So, becoming, growing, improving ourselves, who we are, is in our souls, not our minds or bodies (1Ti 4:8); we evolve through our choices, which mold and reveal us. We’re eternal soul beings headed toward eternity, to only one of two possible ends. We’re designed to be gods (Ps 82:6), but we can make ourselves into fiends. (Jn 6:70) Choose wisely: every choice we make shapes us in eternity.

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He Was Sick

Some faith healers teach it’s always God’s will to heal deformity, sickness and disease immediately, that if we’re suffering physically in any way, it’s due to sin and/or our lack of faith in God: in other words, our own fault.

Though it’s true that sin can cause physical weakness, disease and sickness (1Co_11:30), Scripture never presumes sin is the sole cause of disease, or even a typical one. Nor does it teach that being sick for a season is necessarily our fault; it does not teach that it’s always God’s will to heal us immediately.

For the innocent, presuming sin is the reason for affliction, or even a lack of faith, adds insult to injury. (Jn 9:3)

Case in point is Epaphras, a dear man of God who became sick while serving Christ. (Php 2:30) He didn’t have authority to heal himself immediately, nor did Paul. His healing came at the last minute, and it was undeserved: God had mercy on him. (Php 2:30) If his state had anything to do with a lack of faith, Paul wouldn’t have tolerated it.

Trophimus, who ministered with Paul, became so sick Paul had to leave him behind. (2Ti 4:20) And Timothy had such physical problems Paul suggested a dietary change. (1Ti 5:23) Again, if a lack of faith were the sole cause of seasons of weakness and sickness, these texts would not be written as they are.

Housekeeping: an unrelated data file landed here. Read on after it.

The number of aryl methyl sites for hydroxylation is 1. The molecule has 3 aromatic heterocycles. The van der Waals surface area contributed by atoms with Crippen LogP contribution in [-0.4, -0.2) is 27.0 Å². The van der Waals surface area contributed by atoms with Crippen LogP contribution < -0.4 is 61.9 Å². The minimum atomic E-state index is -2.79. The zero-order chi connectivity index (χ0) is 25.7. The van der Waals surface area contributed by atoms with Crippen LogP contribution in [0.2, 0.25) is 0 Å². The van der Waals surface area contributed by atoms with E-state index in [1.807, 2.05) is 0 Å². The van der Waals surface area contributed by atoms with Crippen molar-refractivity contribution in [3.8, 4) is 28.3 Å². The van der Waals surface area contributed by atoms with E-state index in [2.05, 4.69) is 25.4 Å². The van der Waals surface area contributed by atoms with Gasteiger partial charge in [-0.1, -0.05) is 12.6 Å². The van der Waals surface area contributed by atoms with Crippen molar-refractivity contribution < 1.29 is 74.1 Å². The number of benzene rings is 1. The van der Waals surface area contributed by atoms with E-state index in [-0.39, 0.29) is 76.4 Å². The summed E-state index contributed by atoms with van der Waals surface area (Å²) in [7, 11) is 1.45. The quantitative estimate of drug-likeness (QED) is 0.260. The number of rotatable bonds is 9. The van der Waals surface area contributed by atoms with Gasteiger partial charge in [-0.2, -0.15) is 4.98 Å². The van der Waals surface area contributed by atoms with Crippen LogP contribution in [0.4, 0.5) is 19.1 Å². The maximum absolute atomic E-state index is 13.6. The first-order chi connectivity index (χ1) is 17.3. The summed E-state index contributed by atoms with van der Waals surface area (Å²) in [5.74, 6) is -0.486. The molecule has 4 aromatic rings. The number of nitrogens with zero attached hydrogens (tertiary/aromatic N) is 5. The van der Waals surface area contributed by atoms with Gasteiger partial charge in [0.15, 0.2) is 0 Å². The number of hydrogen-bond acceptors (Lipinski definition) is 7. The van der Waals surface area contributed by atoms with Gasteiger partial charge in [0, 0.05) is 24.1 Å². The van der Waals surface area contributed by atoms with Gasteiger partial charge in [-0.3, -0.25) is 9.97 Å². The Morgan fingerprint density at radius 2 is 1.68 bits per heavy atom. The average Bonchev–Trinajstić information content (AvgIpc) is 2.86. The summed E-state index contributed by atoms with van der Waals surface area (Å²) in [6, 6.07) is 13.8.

At times, Paul himself took pleasure in being afflicted with various infirmities as a way to reveal the sufficiency of God’s grace in his life (2Co 12:10); he didn’t presume it was always God’s will to heal immediately.

Granted, at times, God may be willing to heal instantly and miraculously, and we might, in fact, forego healing due to our lack of faith (Mt 17:19-20): anything we ask in faith, we receive. (Mt 21:22) We often suffer because we don’t pray, and even when we do pray it’s selfish, and so in vain. (Ja 4:2-3)

But God is no man’s servant; He isn’t this giant, cosmic vending machine dolling out gifts to those who have the right feelings or speak the right words. There’s nothing we can do to manipulate Him, and presuming we know His will in a situation can lead to tremendous pain and frustration. His ways are often mysterious, and His will in any given situation is not, in my experience, obvious. I think the key is in understanding what it means to ask in faith, and how this works.

To pray in faith is to pray knowing the will of God (1Jn 5:14) for the glory of God. (Php 1:21) Faith isn’t about trying to make ourselves believe something, it’s about walking so closely with God that we sense what He’s doing to glorify Himself. (Jn 5:20)

Trying to harness spiritual power through ritual or technique is the essence of witchcraft. The human soul in itself is exceedingly powerful; we must carefully distinguish between godly faith and presumption. The slightest twist of God’s truths can make them poisonous; if we aren’t careful we may, like faith healers often do, use them like knives to wound the innocent. (Pr 12:18)